Speak Low

Speak Low, Shanghai is number 20 in The World's 50 Best Bars

China bar scene's 'unimaginable future'

27 February, 2019
Christopher Lowder

Christopher Lowder


Which cities are leading these changes?

Everywhere is changing at once. Shanghai, Beijing, Shenzhen and Chengdu are each the champions of their own respective quadrant of the country, all with a different focus. Shanghai is China's glitzy lifestyle capital with a heavy focus on high-quality, photogenic, beautifully prepared F&B with no expense spared. Taco Bell has a cocktail bar here (Shanghai). Even Red Lobster had to turn fancy before opening a Shanghai outlet. Beijing is king of lounges and community-driven bars. The city has terrible traffic and gets extremely cold in the winter, and so Beijingers have a tendency to find a bar they like and camp there early and often en masse. 

Chengdu is China's nightclub capital, with scouts making frequent trips to Vegas and Dubai to study lighting and sound design. Check out Sichuan for the high energy and gravity-free lifestyle. Shenzhen is easily China's fastest-expanding city, and that applies to cocktails as well. By my count, Shenzhen has opened one serious cocktail bar every five days for the last 2-3 years. Due to its proximity to Hong Kong, the drinks in Shenzhen tend to be the most European/American. Much more straightforward, higher volume and fast-paced, Shenzhen is China's Silicon Valley, and so drinkers in this city start early in the day and don't mind spending the night bar-hopping with friends, snacking on low-abv cocktails as they go.


Do you think China could become a leading destination for global bar culture?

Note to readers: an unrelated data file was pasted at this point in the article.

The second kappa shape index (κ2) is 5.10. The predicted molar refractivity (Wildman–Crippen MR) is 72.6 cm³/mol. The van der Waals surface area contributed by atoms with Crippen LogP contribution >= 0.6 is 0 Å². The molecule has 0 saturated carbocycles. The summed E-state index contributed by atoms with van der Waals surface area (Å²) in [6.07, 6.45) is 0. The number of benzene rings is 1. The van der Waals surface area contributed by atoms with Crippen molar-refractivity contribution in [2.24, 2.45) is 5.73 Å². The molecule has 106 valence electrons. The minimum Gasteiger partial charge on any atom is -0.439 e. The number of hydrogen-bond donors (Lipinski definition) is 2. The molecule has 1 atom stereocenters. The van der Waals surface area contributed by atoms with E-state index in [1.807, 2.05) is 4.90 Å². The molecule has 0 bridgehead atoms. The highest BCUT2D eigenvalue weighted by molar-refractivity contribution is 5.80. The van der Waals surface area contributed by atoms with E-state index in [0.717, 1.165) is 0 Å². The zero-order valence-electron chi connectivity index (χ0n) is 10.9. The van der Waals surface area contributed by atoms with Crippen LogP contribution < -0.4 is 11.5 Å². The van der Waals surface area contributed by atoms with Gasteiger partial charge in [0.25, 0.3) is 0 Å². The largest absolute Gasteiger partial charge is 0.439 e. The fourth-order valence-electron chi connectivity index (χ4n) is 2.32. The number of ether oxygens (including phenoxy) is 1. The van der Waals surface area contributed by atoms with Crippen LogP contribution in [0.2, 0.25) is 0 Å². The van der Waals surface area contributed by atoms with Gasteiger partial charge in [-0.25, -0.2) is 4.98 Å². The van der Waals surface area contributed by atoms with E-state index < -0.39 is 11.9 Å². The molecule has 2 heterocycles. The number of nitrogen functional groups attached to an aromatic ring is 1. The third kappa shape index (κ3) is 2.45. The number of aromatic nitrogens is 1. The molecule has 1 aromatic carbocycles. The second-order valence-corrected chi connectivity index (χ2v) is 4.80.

Yes and no. It is certainly true that China is currently the most exciting country in the world for cocktail industry growth and future potential. It's amazing to take it all in. Google, Facebook, Instagram, and most western websites are all blocked, so most of what happens in China stays in China, confined to China's insulated internet servers. This makes outward PR a challenge. Perhaps due to that lack of global interaction, China's bar scene has grown in a way that solely caters to a local audience; if you don't have the Chinese apps and Chinese language skill to download and navigate China's app infrastructure, it's near impossible to find and participate in China's newest and most-exciting bars. 

The best bars in China right now don’t advertise or write about themselves in English at all. As a result, the most internationally famous bars in China aren't necessarily the country's best, but are just the ones that comfortably cater themselves to a western audience. China's more cutting-edge bars, meanwhile, are content to be unknown to the broader global cocktail community.

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